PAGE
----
Telephony Application Programming Interface (TAPI) provides a uniform set of commands for any supported telephony device that is connected to your computer. TAPI is implemented in Windows Vista and Windows Server 2008 by the Telephony service. Programs that are compliant with TAPI do not have to know the specific hardware you are using to communicate. The Telephony service and the appropriate telephony service provider do all of the translating and interacting with the hardware on the application's behalf.

How telephony works

When you use a Windows Vista or Windows Server 2008 family program to send faxes, connect to a telephone, or perform other TAPI-supported activities, there are three layers of software that enable you to use a telephony device: a TAPI-compliant program, the Telephony service, and a telephony service provider:

  • A telephony program enables you to make phone calls, or send and receive data or faxes. Microsoft and independent software vendors provide programs that incorporate TAPI-compliant functionality. For example, dial-up networking, included with Windows Vista and Windows Server 2008, uses the Telephony service to interact with your modem or ISDN hardware to dial phone numbers.

  • The Telephony service receives TAPI requests from the program, and provides common functions to those applications, such as dialing a modem.

  • A telephony service provider translates the commands for a specific telephony device or telephony protocol. Telephony service providers for modems and several telephony protocols are installed with Windows Vista and Windows Server 2008, and others are provided by independent hardware vendors.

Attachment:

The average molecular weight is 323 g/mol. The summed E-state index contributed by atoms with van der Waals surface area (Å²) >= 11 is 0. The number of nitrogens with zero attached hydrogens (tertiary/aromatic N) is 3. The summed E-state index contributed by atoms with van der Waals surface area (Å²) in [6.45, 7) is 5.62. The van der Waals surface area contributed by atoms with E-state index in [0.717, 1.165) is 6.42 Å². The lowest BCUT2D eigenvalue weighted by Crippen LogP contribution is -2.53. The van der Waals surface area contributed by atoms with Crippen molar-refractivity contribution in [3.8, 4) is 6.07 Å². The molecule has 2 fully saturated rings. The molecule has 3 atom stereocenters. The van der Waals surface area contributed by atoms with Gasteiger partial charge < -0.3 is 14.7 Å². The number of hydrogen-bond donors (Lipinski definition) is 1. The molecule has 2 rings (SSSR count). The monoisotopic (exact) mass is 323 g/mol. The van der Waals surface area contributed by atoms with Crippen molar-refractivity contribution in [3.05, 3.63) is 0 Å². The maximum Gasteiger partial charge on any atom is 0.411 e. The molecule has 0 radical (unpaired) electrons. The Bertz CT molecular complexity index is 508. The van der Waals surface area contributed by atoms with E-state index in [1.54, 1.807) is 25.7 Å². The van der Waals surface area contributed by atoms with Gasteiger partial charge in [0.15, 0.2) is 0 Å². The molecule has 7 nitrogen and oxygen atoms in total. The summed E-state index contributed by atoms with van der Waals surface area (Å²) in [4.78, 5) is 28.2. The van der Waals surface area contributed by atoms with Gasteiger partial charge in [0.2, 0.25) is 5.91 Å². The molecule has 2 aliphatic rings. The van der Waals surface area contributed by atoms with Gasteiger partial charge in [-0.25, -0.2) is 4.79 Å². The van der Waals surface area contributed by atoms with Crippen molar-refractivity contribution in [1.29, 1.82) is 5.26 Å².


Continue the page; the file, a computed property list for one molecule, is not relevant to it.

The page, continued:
The three layers of telephony on Windows

TAPI's three layers

How telephony works with telephony hardware

In place of proprietary solutions that are difficult and expensive to implement, TAPI defines a single set of commands allowing hardware and software to come from different sources. When a telephony program requests an action, the Telephony service determines which telephony service provider supports the device, and then the service provider sends the appropriate commands to the device.

For example, the Unimodem (Universal Modem) 5 service provider is installed with the Windows Vista and Windows Server 2008 operating systems. When a program on the client computer initiates the dialing of a phone number, the Telephony service sends the appropriate commands to the Unimodem 5 Service Provider, and it sends the correct sequence of commands for dialing the number on the particular modem attached to the client computer. The program does not need to know anything about the modem.

With the Telephony service and its telephony service providers, the Windows provides a telephony platform. Windows Vista and Windows Server 2008 serve as the operator that interconnects computer and telephony resources to direct and manage calls. TAPI-compliant telephony program can provide solutions ranging from complete small office systems or home office systems to a PBX client interface that integrate the computer and telephone networks of an organization.

How telephony makes resources available to users

Network users make calls over lines. They may also use phones for call management and control. These calls are supported by the telephony service providers. A telephony administrator makes telephony resources on a server, such as lines and phones, available to users.